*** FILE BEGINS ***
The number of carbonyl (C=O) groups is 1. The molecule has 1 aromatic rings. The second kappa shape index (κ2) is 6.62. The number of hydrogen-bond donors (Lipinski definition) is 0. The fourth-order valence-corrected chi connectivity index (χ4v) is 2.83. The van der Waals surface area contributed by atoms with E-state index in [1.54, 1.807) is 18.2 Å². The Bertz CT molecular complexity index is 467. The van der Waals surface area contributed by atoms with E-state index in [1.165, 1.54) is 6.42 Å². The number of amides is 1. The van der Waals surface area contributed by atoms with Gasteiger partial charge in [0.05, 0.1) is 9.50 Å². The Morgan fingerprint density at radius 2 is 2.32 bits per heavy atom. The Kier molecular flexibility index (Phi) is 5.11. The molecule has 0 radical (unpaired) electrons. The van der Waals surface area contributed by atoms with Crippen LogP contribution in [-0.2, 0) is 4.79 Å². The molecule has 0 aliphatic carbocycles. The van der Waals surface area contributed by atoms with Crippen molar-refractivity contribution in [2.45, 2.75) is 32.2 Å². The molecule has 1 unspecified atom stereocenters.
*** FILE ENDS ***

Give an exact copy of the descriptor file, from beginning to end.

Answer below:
The number of carbonyl (C=O) groups is 1. The molecule has 1 aromatic rings. The second kappa shape index (κ2) is 6.62. The number of hydrogen-bond donors (Lipinski definition) is 0. The fourth-order valence-corrected chi connectivity index (χ4v) is 2.83. The van der Waals surface area contributed by atoms with E-state index in [1.54, 1.807) is 18.2 Å². The Bertz CT molecular complexity index is 467. The van der Waals surface area contributed by atoms with E-state index in [1.165, 1.54) is 6.42 Å². The number of amides is 1. The van der Waals surface area contributed by atoms with Gasteiger partial charge in [0.05, 0.1) is 9.50 Å². The Morgan fingerprint density at radius 2 is 2.32 bits per heavy atom. The Kier molecular flexibility index (Phi) is 5.11. The molecule has 0 radical (unpaired) electrons. The van der Waals surface area contributed by atoms with Crippen LogP contribution in [-0.2, 0) is 4.79 Å². The molecule has 0 aliphatic carbocycles. The van der Waals surface area contributed by atoms with Crippen molar-refractivity contribution in [2.45, 2.75) is 32.2 Å². The molecule has 1 unspecified atom stereocenters.